Twenty years ago, two Swiss villages were the scene of the mass deaths of 48 members of the esoteric Order of the Solar Temple cult. (RTS/swissinfo.ch)This content was published on October 5, 2014 - 11:00
Solar Temple gained worldwide notoriety between September 1994 and March 1997 when the burnt bodies of 74 of its members were found in Switzerland, Canada and then France. On October 5, 1994, 23 bodies were discovered in a burnt-out farm in canton Fribourg. Another 25 bodies were found in canton Valais.
Several had been shot in the head or asphyxiated, and many had been drugged, in what were apparently ritual murders, although some were thought to have been willing participants in the supposed mass suicides.
The two founders of the sect, Luc Jouret and Jo Di Mambro, were among the dead. They had allegedly extorted followers of their money and convinced them that they must die by burning in order to attain bliss in the afterworld.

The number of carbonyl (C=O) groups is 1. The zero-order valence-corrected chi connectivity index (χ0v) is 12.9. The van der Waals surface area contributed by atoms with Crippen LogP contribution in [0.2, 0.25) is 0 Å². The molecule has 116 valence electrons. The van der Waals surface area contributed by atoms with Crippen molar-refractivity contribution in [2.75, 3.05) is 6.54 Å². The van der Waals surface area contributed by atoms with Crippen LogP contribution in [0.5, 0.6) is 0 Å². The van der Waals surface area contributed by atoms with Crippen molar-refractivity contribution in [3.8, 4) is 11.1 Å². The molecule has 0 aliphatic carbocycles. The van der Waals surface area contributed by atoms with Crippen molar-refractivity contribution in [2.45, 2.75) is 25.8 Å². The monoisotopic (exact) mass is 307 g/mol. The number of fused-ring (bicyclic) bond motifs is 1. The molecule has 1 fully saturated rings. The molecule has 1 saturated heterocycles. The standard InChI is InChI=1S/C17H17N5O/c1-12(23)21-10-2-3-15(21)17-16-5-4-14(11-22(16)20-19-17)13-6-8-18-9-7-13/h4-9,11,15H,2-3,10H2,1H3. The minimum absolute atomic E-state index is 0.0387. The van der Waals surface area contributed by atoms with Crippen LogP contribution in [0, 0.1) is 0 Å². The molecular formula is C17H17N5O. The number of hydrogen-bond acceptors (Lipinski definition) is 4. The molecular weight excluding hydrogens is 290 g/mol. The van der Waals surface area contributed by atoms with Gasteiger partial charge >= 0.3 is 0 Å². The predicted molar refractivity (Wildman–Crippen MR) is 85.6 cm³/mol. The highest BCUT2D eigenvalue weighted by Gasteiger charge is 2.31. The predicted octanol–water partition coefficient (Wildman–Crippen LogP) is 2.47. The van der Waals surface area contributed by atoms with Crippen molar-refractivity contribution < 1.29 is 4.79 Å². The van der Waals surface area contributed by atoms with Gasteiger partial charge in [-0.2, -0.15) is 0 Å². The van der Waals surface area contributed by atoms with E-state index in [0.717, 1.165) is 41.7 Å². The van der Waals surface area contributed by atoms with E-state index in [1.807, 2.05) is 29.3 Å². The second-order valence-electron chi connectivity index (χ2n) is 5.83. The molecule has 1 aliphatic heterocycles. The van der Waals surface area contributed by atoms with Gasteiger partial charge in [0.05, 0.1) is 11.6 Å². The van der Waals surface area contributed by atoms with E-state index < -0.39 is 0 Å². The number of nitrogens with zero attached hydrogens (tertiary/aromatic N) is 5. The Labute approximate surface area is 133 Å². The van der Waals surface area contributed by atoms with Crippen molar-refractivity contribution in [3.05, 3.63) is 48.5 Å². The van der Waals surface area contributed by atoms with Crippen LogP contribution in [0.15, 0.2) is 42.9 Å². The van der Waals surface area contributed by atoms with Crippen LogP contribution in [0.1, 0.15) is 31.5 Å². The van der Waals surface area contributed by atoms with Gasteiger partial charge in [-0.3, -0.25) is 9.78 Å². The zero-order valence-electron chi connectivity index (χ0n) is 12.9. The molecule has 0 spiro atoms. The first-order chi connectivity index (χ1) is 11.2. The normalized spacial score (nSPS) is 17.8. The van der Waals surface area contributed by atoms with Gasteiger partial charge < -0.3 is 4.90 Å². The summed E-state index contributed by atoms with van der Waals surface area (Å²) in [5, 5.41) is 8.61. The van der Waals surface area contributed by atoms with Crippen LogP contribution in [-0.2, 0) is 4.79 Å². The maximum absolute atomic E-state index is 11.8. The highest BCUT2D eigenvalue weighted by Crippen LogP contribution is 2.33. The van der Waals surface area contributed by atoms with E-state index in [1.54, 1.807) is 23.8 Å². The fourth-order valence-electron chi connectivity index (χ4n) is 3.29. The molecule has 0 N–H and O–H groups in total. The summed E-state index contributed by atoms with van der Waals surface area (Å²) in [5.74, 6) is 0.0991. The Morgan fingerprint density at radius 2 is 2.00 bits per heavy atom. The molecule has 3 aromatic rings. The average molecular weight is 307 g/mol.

The sect was founded in 1983 by the Belgian Luc Jouret and Frenchman Joseph De Mambro as a secret order in Geneva combining several groups. It was only named the Order of the Solar Temple in 1990.
The first victims of the sect died on September 30, 1994. A 35-year-old Swiss man, his wife and three-month-old child were murdered in Morin Heights in Québec. Between 1994 and 1997 a total 74 cult members died, 30 Swiss, 30 French and ten Canadians.
This article was automatically imported from our old content management system. If you see any display errors, please let us know: email@example.com